An accomplished bird artist himself, Kenn has made a leap and gone whereno field guide has gone before. He collected over 2000 good photos and thencomputer-edited each one, to emphasize the identifying characteristics, toeliminate confusing backgrounds and misleading shadows, and to compensatefor inequalities of lighting. The resulting illustrations combine the discriminationof draftsmanship with the authenticity of photography. The well-organizedbook is easy to find one’s way around in. Similar birds appear on thesame or close pages.

This friendly, economical little volume is ideal for anyone interested inbirds, but I particularly recommend it for beginning birdwatchers. One lastthought: if you get this book, I hope you’ll read the short (not boring)introduction. It tells when, where, and how to look for birds, and how to goabout identifying them.

The Sibley Guide to Birds, written and illustratedby David Allen Sibley (Knopf, paperback, $35). It’s a sensual pleasureto read this 544-page, lavishly illustrated softcover book. The paper and printingquality are excellent. After just a little breaking in, the book lies opennice and flat. Generous white space and an uncluttered layout give the bookan elegant, leisurely feeling.

And each page is beautiful. Author and artist David Sibley has created 6600illustrations, by far the most in any modern field guide to North Americanbirds. Each bird appears in several poses, an average of eight pictures perbird. Why so many? To show the differing ways a bird appears depending on itsgender and age, on the season, and on the area of the country where it’sfound. Most pages show two species, but many birds, such as Red-tailed Hawkand White-breasted Nuthatch, get a whole page to themselves.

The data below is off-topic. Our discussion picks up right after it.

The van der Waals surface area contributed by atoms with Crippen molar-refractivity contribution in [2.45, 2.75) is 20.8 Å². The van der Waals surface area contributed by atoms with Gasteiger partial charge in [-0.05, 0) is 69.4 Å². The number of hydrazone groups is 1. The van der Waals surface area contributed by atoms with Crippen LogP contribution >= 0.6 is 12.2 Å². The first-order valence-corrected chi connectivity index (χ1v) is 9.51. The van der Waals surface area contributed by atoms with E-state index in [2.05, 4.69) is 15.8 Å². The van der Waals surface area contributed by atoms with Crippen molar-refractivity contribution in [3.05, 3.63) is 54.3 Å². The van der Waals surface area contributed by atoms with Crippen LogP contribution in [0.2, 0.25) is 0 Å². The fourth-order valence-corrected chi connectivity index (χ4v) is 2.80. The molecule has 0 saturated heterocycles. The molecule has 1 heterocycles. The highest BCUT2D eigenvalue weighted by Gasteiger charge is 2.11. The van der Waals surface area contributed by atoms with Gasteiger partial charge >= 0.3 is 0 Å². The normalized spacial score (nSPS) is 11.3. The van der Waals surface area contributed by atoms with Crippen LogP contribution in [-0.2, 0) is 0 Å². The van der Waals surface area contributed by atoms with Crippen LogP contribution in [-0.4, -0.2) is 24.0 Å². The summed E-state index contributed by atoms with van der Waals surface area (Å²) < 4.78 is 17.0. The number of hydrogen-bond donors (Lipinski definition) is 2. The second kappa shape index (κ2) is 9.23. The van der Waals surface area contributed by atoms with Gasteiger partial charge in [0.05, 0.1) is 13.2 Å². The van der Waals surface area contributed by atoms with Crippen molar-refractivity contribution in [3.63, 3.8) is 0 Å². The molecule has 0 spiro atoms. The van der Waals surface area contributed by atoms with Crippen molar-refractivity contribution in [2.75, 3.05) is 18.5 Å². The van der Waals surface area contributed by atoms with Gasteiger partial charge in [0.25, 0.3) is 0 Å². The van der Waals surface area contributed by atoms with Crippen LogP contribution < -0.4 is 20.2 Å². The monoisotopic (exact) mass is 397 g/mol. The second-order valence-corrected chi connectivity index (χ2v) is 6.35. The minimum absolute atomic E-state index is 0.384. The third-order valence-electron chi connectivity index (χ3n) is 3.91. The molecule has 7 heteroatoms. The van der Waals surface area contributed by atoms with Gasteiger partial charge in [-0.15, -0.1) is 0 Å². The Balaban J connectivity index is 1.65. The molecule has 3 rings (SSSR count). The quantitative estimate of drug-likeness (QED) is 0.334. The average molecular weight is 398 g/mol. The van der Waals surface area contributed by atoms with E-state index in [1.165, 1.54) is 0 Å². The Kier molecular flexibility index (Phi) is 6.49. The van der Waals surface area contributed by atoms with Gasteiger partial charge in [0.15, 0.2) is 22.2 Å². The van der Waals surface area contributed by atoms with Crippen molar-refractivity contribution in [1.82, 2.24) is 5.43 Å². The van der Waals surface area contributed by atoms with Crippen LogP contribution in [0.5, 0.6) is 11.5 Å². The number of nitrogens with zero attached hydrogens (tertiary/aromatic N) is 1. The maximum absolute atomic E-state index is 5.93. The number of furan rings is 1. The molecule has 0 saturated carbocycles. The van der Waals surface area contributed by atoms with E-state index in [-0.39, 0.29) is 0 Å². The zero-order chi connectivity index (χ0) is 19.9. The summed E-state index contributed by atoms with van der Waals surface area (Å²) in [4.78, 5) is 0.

Nearly every bird is displayed in flight, both from above and below, showinghow the top and bottom of the wings look. No other American field guide hasever done that. And while most field guides show birds only in profile, thisbook shows, in addition, many birds perched nearly head-on to the viewer, especiallysparrows and other small birds that we often see from that position. Davidhas done something wonderful here, for while all his pictures are rich in information,each one is also a work of art.

Each account includes a good-sized map of where the bird is found in all seasonsand a detailed description of its songs and calls. Small silhouettes show howa bird’s wings change shape in flight. Notes next to the illustrationspoint out the birds’ identifying characteristics.

As in all good field guides, the author groups similar and related birds foreasy reference. Furthermore, David begins every family of birds with an overviewpage, showing all the members of the family together and to the same scale.To look at the owls’ introduction, for example, is to get a sense ofwhat owlness is—the big head, the front-facing eyes, the no-neck body,and so on. The ability to recognize what group a bird belongs to is a primaryskill in identifying birds, and this book does the best job I’ve everseen at helping a new birdwatcher form a concept of each bird family.

The Sibley Guide to Birds weighs over 2-1/2 pounds and measures 9-3/4by 6-1/2 inches. That might be more than I want to carry in a pocket, assumingit would fit in a pocket at all, but I’d be tempted. I certainly likehaving it in my car, by the window overlooking the bird feeders, or by my bed.In fact, I find I’ve been carrying it around with me. Since it was released,in October 2000, birdwatchers have been buying it with an enthusiasm that borderson fanaticism, and discussion about it has dominated Internet groups dedicatedto birding. Anyone who fancies birds will love this book.

Copyright 2000 by Diane Porter.